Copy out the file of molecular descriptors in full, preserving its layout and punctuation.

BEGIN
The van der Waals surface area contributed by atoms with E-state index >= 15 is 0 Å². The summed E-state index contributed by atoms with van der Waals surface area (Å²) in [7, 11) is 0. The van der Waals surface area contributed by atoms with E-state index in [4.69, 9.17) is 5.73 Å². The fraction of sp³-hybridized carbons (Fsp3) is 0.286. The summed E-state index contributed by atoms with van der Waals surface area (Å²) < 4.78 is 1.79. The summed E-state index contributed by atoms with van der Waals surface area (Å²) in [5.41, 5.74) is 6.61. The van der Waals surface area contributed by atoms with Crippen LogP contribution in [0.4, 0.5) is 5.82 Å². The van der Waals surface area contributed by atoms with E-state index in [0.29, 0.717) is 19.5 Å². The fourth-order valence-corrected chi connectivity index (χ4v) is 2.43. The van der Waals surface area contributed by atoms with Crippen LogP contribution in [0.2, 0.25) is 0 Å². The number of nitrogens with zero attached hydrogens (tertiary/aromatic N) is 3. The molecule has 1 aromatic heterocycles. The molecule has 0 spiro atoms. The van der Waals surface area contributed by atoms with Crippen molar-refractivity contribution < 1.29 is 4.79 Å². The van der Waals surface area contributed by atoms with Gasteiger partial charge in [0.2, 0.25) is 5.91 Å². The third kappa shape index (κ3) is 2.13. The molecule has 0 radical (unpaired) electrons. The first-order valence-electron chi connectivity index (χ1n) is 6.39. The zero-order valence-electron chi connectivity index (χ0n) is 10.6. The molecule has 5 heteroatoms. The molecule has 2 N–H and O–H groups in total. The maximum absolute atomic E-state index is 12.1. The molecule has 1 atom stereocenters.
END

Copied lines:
The van der Waals surface area contributed by atoms with E-state index >= 15 is 0 Å². The summed E-state index contributed by atoms with van der Waals surface area (Å²) in [7, 11) is 0. The van der Waals surface area contributed by atoms with E-state index in [4.69, 9.17) is 5.73 Å². The fraction of sp³-hybridized carbons (Fsp3) is 0.286. The summed E-state index contributed by atoms with van der Waals surface area (Å²) < 4.78 is 1.79. The summed E-state index contributed by atoms with van der Waals surface area (Å²) in [5.41, 5.74) is 6.61. The van der Waals surface area contributed by atoms with Crippen LogP contribution in [0.4, 0.5) is 5.82 Å². The van der Waals surface area contributed by atoms with E-state index in [0.29, 0.717) is 19.5 Å². The fourth-order valence-corrected chi connectivity index (χ4v) is 2.43. The van der Waals surface area contributed by atoms with Crippen LogP contribution in [0.2, 0.25) is 0 Å². The number of nitrogens with zero attached hydrogens (tertiary/aromatic N) is 3. The molecule has 1 aromatic heterocycles. The molecule has 0 spiro atoms. The van der Waals surface area contributed by atoms with Crippen molar-refractivity contribution < 1.29 is 4.79 Å². The van der Waals surface area contributed by atoms with Gasteiger partial charge in [0.2, 0.25) is 5.91 Å². The third kappa shape index (κ3) is 2.13. The molecule has 0 radical (unpaired) electrons. The first-order valence-electron chi connectivity index (χ1n) is 6.39. The zero-order valence-electron chi connectivity index (χ0n) is 10.6. The molecule has 5 heteroatoms. The molecule has 2 N–H and O–H groups in total. The maximum absolute atomic E-state index is 12.1. The molecule has 1 atom stereocenters.